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remained in the corporation's stock book, undelivered, the provision that the "entire stock shall be held by the stockholders” was not complied with. To this argument the court replied that “it is not essential that a stockholder should be in physical possession of the certificate": a statement fully sustained by the doctrines of the law of corporations.

Next the tenant contended that the owner's retention of part of the stock when the corporation was first organized was a circumstance establishing non-compliance with the law, even though this stock was subsequently, and prior to the suit, distributed among several tenant owners who purchased their apartments after the organization. This argument was likewise held untenable, upon the ground that so long as the co-operative corporation was perfected in its organization as the law required prior to the time of bringing the proceedings, the law was satisfied.

A more troublesome contention, that the law requires all apartments to have been leased to stockholders on September 27, 1920, when the statute took effect, was likewise found unjustifiable, the court stating:

"I do not think it was the intention of the legislature to limit the organization of co-operative organizations such as the plaintiff to those whose plans had been perfected prior to the enactment of the statute. It seems to me that the intention was to permit a party who had purchased a home, whether it be an entire house or whether it be only an apartment in a house, to secure possession of it, irrespective of the time when he became the purchaser, whether it be before or after the enactment of the statute under consideration. The only limitation in this statute in this respect would seem to be as to the date when the tenancy must commence; the statute providing that it shall begin 'immediately upon the termination of any tenancy of the apartments or flats leased by them existing on the date when this subdivision takes effect.'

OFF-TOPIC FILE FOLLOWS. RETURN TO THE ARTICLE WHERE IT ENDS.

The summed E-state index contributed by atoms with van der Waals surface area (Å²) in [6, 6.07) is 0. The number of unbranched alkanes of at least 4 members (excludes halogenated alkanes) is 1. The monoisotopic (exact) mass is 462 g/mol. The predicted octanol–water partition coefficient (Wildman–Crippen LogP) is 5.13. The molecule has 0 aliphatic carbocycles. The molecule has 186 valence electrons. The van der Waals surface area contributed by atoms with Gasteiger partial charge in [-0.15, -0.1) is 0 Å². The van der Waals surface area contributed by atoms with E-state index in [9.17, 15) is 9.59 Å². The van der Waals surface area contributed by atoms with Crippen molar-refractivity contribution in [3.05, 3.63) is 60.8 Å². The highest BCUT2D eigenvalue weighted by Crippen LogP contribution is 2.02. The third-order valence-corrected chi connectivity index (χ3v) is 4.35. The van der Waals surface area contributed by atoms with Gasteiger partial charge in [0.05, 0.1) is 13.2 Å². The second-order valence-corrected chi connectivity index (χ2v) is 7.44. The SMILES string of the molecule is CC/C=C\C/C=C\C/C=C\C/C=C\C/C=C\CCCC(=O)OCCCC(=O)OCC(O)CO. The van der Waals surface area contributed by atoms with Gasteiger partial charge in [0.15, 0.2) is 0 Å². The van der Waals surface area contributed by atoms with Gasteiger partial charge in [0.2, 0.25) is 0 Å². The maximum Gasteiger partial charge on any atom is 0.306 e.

The final point the tenant raised was as to the form of the co-operative leases, which provided for a straight term of eight years, with the right to the tenant thereafter to renew upon similar terms. The tenant claimed this lease failed to show that the stockholders intended “permanent occupancy” of their apartments. The court held that

“it is true that this does not provide for a perpetual lease; but, according to what I believe to be the proper interpretation of the word 'permanent,' absolute perpetuity is not essential."